#ProjectKazimierz welcomes Pawel Nowak, tech entrepreneur for a discussion on current trends in technology-based business in Poland. Join Sam, Richard and Pawel for the discussion in this latest edition of our podcast.
Table of contents, resources and links
Resources and links:
- Pawel’s Twitter
- Pawel’s Facebook
- Jakub Krzych
- Ela Madej
- Piotr Wilam
- Google Meetups
- Open Coffee Krakow
Table of contents:
Pawel Nowak: Less Talking, More Action
- 01:51 Sam’s Intro
- 02:26 Richard Introduces Pawel Nowak
- 03:09 Pawel’s Story
- 04:40 Trends with Apple
- 08:49 Microsoft Innovations
iOS Development in Krakow
- 11:42 Lessons Learned Through Blogging
- 14:16 Blogging and Paying the Bills
- 15:24 From Blogging to IOS Development
- 17:17 Pawel’s Current Business
Colab and Other Startups
- 19:39 Establishing Colab
- 22:01 Sam’s Comments on Colab
- 23:33 Development of Colab
- 27:04 Startups in Krakow
- 32:04 The Evolution of Startups
The Death of Distance
- 34:14 Poland and Tech Outsourcing
- 35:25 Global Collaboration
- 38:35 The Death of Distance
- 40:22 Poland and Foreign Relations
Working With the Right People
- 41:29 Pawel’s Biggest Mentors
- 44:43 Working With the Right People
Working With the Right People
- 46:39 3 Take-Aways
- 47:04 Learn A Little About a Lot
- 48:01 Work WIth a Partner
- 49:05 The Hard Thing About Hard Things
- 50:05 Pawel’s Insights on Processes
- 52:17 Working With People
The Fallback Plan
- 53:09 Product vs. Process
- 54:21 Startups vs. Big Companies
- 56:08 The Fallback Plan
- 59:19 A Great Destination
- 01:00:06 Pawel’s Next Move
- 01:00:57 Learning Phases
- 1:04:22 Contacting Pawel
- 1:05:27 Outro
Hello podcast listener. Welcome to another episode of Project Kazimierz. My name is Sam Cook here with my co-host Richard Lucas, all the way from Krakow in Poland, and I’d like to just introduce you to a very interesting guess what we have today, and I’m going to ask Richard Lucas because he’s the man who knows everyone here in this part of the world to introduce Pawel Nowak, who is a very interesting tech entrepreneur, who’s been halfway around the world and is back in the Krakow innovating, so Richard go ahead and introduce Pawel.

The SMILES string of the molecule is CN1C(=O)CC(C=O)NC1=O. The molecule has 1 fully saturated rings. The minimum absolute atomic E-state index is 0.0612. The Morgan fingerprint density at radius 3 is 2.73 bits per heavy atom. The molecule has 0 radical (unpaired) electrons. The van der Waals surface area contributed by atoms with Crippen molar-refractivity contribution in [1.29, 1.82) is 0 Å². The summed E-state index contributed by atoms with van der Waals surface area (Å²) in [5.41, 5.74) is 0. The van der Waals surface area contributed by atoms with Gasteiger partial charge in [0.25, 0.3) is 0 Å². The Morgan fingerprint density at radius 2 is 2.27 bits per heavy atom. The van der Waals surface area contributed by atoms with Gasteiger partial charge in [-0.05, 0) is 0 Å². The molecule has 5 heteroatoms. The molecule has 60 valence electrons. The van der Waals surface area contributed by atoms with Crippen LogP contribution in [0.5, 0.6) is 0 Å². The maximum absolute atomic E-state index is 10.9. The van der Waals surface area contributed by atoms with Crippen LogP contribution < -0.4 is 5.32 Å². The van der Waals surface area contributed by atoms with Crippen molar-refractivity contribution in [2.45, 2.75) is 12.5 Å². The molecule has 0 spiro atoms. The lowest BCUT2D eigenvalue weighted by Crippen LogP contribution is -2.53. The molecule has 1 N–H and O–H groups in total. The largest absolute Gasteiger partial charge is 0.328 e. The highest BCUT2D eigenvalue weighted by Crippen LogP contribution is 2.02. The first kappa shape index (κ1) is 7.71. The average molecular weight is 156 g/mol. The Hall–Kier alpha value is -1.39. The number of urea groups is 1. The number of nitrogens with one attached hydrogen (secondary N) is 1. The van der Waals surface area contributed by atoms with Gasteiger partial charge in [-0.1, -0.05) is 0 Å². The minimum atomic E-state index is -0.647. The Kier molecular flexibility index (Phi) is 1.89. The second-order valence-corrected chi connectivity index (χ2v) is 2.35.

OK, well, Pawel’s a tech entrepreneur is an active member of the startup community here in Poland. He’s my business partner in several ventures and friend and my squash partner. Recently he’s been getting better and he’s been beating me at squash. But I’d say I first heard Pawel speaking at a startup community event I think 6 or 7 years ago and I’ve approached him afterwards, and we’ve stayed in touch ever since. Sometimes you meet someone you have a strong feeling you’re gonna do stuff together, and that’s one of these occasions when that strong feeling actually became true.
Pawel without a further ado welcome to the show and I just go ahead and tell us a little bit more about yourself and your journey here. .
Well, hi, thanks, thanks for having me. Thanks for the warm introduction Richard and Sam of course. So I am based in Krakow as I’ve mentioned, I’m very much engaged in the startup community here, but before that happened, I used to be a blogger, I used to blog about Apple from I think it was from 2005 to 2012, so for 6 and a half 7 years that was my main occupation. And before that I tried… You know I’m 30 right now, so we’re talking 10 years or 12 years in the past right now. But before that I studied Computer Science and Civil Engineering and a couple other directions in a couple other Universities. But I didn’t get any formal degree in any of them because I started my company and started blogging. So that’s me compressed entrepreneur now, blogger before, pretty much it.